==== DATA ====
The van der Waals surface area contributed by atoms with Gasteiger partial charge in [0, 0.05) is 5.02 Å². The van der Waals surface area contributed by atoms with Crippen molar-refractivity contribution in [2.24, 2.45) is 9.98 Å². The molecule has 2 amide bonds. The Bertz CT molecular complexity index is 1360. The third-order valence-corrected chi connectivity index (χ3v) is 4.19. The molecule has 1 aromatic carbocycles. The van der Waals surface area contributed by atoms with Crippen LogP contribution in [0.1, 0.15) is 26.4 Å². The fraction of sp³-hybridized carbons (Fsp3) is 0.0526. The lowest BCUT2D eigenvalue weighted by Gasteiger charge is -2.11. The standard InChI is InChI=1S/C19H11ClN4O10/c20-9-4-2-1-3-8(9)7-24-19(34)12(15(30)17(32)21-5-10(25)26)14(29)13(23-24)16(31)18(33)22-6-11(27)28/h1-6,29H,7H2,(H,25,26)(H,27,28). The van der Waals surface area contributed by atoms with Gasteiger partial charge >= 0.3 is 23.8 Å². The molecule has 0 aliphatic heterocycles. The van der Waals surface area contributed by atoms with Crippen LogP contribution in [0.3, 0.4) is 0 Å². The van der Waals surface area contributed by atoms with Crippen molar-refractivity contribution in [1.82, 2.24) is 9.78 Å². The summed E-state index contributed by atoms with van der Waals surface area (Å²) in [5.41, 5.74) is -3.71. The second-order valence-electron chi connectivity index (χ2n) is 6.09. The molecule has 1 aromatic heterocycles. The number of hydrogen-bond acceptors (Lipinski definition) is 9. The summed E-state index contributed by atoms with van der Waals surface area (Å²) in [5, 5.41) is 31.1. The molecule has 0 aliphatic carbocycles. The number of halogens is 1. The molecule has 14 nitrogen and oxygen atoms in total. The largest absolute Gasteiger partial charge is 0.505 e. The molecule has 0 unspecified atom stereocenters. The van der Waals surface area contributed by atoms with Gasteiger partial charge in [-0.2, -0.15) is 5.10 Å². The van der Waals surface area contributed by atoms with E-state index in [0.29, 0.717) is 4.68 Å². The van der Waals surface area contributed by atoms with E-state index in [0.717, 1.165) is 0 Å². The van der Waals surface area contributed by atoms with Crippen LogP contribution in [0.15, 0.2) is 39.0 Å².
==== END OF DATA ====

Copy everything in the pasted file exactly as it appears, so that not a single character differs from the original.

The van der Waals surface area contributed by atoms with Gasteiger partial charge in [0, 0.05) is 5.02 Å². The van der Waals surface area contributed by atoms with Crippen molar-refractivity contribution in [2.24, 2.45) is 9.98 Å². The molecule has 2 amide bonds. The Bertz CT molecular complexity index is 1360. The third-order valence-corrected chi connectivity index (χ3v) is 4.19. The molecule has 1 aromatic carbocycles. The van der Waals surface area contributed by atoms with Crippen LogP contribution in [0.1, 0.15) is 26.4 Å². The fraction of sp³-hybridized carbons (Fsp3) is 0.0526. The lowest BCUT2D eigenvalue weighted by Gasteiger charge is -2.11. The standard InChI is InChI=1S/C19H11ClN4O10/c20-9-4-2-1-3-8(9)7-24-19(34)12(15(30)17(32)21-5-10(25)26)14(29)13(23-24)16(31)18(33)22-6-11(27)28/h1-6,29H,7H2,(H,25,26)(H,27,28). The van der Waals surface area contributed by atoms with Gasteiger partial charge >= 0.3 is 23.8 Å². The molecule has 0 aliphatic heterocycles. The van der Waals surface area contributed by atoms with Crippen LogP contribution in [0.3, 0.4) is 0 Å². The van der Waals surface area contributed by atoms with Crippen molar-refractivity contribution in [1.82, 2.24) is 9.78 Å². The summed E-state index contributed by atoms with van der Waals surface area (Å²) in [5.41, 5.74) is -3.71. The second-order valence-electron chi connectivity index (χ2n) is 6.09. The molecule has 1 aromatic heterocycles. The number of hydrogen-bond acceptors (Lipinski definition) is 9. The summed E-state index contributed by atoms with van der Waals surface area (Å²) in [5, 5.41) is 31.1. The molecule has 0 aliphatic carbocycles. The number of halogens is 1. The molecule has 14 nitrogen and oxygen atoms in total. The largest absolute Gasteiger partial charge is 0.505 e. The molecule has 0 unspecified atom stereocenters. The van der Waals surface area contributed by atoms with Gasteiger partial charge in [-0.2, -0.15) is 5.10 Å². The van der Waals surface area contributed by atoms with E-state index in [0.29, 0.717) is 4.68 Å². The van der Waals surface area contributed by atoms with E-state index in [0.717, 1.165) is 0 Å². The van der Waals surface area contributed by atoms with Crippen LogP contribution in [0.15, 0.2) is 39.0 Å².